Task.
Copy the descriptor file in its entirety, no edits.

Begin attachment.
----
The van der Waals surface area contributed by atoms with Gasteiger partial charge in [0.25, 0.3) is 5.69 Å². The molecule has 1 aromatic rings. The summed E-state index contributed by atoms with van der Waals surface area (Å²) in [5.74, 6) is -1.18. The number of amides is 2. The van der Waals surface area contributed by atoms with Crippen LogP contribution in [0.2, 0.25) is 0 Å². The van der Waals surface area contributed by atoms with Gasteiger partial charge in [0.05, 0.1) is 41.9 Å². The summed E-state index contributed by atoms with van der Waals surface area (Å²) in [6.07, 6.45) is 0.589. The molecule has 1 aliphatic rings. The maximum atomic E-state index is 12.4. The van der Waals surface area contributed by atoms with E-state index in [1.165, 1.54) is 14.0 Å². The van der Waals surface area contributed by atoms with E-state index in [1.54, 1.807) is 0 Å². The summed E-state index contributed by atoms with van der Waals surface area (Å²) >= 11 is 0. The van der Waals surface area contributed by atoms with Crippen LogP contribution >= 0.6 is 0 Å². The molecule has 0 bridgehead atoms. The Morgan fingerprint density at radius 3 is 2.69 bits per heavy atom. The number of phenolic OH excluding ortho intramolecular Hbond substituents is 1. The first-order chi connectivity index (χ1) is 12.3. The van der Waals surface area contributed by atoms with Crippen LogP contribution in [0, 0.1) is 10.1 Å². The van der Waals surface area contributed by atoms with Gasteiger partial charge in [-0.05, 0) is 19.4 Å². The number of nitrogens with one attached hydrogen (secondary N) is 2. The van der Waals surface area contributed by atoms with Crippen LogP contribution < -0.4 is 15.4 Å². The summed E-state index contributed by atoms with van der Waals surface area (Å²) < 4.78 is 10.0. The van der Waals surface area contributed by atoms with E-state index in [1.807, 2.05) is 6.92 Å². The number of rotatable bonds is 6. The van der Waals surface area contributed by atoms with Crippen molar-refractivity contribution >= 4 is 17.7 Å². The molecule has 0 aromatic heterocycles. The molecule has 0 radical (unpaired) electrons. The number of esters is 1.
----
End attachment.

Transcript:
The van der Waals surface area contributed by atoms with Gasteiger partial charge in [0.25, 0.3) is 5.69 Å². The molecule has 1 aromatic rings. The summed E-state index contributed by atoms with van der Waals surface area (Å²) in [5.74, 6) is -1.18. The number of amides is 2. The van der Waals surface area contributed by atoms with Crippen LogP contribution in [0.2, 0.25) is 0 Å². The van der Waals surface area contributed by atoms with Gasteiger partial charge in [0.05, 0.1) is 41.9 Å². The summed E-state index contributed by atoms with van der Waals surface area (Å²) in [6.07, 6.45) is 0.589. The molecule has 1 aliphatic rings. The maximum atomic E-state index is 12.4. The van der Waals surface area contributed by atoms with E-state index in [1.165, 1.54) is 14.0 Å². The van der Waals surface area contributed by atoms with E-state index in [1.54, 1.807) is 0 Å². The summed E-state index contributed by atoms with van der Waals surface area (Å²) >= 11 is 0. The van der Waals surface area contributed by atoms with Crippen LogP contribution >= 0.6 is 0 Å². The molecule has 0 bridgehead atoms. The Morgan fingerprint density at radius 3 is 2.69 bits per heavy atom. The number of phenolic OH excluding ortho intramolecular Hbond substituents is 1. The first-order chi connectivity index (χ1) is 12.3. The van der Waals surface area contributed by atoms with Crippen LogP contribution in [0, 0.1) is 10.1 Å². The van der Waals surface area contributed by atoms with Gasteiger partial charge in [-0.05, 0) is 19.4 Å². The number of nitrogens with one attached hydrogen (secondary N) is 2. The van der Waals surface area contributed by atoms with Crippen LogP contribution < -0.4 is 15.4 Å². The summed E-state index contributed by atoms with van der Waals surface area (Å²) < 4.78 is 10.0. The van der Waals surface area contributed by atoms with E-state index in [1.807, 2.05) is 6.92 Å². The number of rotatable bonds is 6. The van der Waals surface area contributed by atoms with Crippen molar-refractivity contribution >= 4 is 17.7 Å². The molecule has 0 aromatic heterocycles. The molecule has 0 radical (unpaired) electrons. The number of esters is 1.